Louis Allen, an independent logger and father of four children, witnessed Lee’s murder and contacted the Justice Department. Several months after Hurst’s trial, the deputy sheriff informed Allen he knew about his contact with the Justice Department and broke his jaw. Allen was also economically harassed and jailed twice on false charges. After his second arrest, in 1963, he overhead the jailer say that a lynch mob was forming outside of the jail. Allen was able to send word to his sons, who stood guard outside of the jail that night. Due to the numerous direct and indirect death threats he received, Allen planned to move to Milwaukee on February 1, but on January 31, 1964, Allen was shot and murdered at his home. No one was ever charged for the murder.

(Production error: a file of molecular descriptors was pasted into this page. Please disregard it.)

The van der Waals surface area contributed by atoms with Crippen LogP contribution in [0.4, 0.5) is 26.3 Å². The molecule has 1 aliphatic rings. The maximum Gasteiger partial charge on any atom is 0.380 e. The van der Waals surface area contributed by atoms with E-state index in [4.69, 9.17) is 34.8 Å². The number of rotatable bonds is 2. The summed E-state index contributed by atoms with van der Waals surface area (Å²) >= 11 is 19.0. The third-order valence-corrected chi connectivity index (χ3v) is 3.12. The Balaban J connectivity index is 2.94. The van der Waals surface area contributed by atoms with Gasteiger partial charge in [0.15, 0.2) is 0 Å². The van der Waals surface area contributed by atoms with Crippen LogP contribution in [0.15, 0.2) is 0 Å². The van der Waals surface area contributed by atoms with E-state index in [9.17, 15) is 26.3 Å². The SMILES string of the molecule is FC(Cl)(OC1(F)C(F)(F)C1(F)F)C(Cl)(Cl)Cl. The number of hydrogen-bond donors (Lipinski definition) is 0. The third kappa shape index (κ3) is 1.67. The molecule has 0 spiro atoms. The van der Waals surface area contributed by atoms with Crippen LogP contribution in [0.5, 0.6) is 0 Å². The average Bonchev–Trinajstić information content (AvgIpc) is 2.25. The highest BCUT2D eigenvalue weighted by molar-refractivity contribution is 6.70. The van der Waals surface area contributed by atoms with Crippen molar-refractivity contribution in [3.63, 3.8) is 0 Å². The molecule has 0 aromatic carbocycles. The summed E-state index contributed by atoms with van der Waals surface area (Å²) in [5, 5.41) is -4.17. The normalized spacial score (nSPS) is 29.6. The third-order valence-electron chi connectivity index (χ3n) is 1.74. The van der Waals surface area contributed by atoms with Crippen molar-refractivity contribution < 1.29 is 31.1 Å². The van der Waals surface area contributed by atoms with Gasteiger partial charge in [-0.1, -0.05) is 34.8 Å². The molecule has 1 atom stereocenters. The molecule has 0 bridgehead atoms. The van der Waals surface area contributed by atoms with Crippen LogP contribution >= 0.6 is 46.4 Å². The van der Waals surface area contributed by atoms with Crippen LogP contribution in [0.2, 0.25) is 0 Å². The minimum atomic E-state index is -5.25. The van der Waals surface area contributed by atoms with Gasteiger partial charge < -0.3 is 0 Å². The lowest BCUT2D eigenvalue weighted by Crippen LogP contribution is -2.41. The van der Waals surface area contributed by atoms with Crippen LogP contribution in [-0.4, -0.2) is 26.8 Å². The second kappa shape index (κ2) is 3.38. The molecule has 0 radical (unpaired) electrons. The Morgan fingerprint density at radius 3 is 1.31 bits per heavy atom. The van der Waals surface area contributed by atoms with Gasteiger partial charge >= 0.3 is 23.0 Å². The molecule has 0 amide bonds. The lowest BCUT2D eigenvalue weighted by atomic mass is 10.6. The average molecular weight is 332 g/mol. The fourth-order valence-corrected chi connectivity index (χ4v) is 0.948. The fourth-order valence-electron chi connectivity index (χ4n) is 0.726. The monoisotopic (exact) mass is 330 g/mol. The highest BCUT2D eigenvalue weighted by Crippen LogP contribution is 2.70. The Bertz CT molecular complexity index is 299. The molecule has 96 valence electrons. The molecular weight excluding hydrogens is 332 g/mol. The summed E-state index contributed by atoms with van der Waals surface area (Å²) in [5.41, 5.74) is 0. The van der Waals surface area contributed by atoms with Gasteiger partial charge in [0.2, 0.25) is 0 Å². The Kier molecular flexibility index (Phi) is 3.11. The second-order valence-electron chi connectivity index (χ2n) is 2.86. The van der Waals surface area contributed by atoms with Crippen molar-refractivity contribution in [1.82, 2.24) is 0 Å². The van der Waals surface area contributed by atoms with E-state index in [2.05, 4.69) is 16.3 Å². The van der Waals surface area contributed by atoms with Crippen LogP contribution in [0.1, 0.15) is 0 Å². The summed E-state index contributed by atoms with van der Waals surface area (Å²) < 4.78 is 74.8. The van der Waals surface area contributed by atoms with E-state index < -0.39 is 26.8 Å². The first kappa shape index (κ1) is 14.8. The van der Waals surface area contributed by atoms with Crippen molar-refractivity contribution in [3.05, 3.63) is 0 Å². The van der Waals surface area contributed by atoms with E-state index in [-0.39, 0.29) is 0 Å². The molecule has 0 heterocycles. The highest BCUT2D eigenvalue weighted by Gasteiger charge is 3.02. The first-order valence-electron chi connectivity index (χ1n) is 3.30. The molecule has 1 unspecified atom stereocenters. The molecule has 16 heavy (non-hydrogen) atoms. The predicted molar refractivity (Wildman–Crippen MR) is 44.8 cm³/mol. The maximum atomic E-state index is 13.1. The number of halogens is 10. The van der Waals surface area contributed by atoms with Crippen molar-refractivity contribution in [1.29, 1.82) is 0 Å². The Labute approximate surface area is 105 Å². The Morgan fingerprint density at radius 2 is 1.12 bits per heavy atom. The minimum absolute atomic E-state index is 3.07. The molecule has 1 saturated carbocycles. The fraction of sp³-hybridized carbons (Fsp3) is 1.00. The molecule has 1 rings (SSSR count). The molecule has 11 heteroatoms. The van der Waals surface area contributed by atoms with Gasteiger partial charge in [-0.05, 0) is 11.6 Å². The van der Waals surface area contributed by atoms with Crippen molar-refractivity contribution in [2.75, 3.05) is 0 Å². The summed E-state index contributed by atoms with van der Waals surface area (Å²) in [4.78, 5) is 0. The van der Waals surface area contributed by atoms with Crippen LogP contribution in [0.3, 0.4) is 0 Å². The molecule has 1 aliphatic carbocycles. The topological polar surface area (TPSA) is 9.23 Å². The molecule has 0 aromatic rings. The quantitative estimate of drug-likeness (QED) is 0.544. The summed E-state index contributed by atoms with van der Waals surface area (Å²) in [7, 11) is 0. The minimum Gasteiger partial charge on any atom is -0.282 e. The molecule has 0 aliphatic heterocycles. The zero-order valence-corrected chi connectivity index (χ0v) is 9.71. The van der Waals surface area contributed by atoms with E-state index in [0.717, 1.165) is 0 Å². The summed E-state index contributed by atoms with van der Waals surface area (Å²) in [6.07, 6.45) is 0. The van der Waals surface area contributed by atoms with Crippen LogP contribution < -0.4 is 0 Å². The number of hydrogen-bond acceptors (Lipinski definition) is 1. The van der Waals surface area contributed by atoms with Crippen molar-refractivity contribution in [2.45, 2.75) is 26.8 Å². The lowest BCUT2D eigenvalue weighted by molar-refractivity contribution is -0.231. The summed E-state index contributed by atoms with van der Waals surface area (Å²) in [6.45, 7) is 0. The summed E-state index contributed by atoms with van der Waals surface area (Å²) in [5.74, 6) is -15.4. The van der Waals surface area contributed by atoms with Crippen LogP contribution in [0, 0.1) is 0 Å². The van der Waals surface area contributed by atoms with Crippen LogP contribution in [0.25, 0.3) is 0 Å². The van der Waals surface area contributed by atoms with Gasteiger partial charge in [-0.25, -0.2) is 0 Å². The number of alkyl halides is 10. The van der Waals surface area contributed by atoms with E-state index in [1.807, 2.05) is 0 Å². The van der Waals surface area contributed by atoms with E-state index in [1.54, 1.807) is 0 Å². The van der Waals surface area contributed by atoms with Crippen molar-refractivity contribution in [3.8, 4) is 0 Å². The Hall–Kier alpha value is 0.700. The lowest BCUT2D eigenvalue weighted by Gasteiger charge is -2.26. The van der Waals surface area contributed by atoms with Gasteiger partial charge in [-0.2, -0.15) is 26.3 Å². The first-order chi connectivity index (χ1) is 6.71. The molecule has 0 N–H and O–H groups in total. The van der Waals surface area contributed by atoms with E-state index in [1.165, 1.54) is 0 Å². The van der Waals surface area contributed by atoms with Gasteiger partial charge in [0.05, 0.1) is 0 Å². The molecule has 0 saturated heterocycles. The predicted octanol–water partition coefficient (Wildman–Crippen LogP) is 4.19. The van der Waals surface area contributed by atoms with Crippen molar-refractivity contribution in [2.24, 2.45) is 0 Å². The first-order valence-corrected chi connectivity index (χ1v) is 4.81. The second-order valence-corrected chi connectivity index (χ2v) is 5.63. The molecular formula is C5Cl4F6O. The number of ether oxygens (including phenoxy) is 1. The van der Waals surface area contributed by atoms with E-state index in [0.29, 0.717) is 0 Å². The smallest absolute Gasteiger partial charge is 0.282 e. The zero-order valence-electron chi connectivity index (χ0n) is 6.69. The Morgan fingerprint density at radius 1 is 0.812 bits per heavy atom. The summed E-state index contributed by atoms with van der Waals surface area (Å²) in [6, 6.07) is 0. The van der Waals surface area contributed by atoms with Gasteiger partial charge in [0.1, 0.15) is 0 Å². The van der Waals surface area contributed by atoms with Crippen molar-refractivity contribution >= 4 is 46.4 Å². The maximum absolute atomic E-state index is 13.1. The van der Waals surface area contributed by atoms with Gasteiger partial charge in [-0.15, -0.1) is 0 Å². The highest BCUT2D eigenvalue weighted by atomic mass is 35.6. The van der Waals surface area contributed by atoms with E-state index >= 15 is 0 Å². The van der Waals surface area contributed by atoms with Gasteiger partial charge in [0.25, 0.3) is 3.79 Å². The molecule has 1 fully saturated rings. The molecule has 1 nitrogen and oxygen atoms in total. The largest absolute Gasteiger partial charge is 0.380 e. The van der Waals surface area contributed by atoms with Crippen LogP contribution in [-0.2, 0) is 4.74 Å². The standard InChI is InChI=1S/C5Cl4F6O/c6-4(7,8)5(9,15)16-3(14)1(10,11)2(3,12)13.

Dittmer, John. Local People: The Struggle for Civil Rights in Mississippi. Champaign,
Illinois: The University of Illinois Press, 1995.
Newfield, Jack. A Prophetic Minority. New York: The New American Library, 1966.
Payne, Charles M. I’ve Got the Light of Freedom: The Organizing Tradition and the
Mississippi Freedom Struggle. Berkeley: The University of California Press, 1955.
Zinn, Howard. SNCC: The New Abolitionists. Cambridge Massachusetts: South End Press, 1964.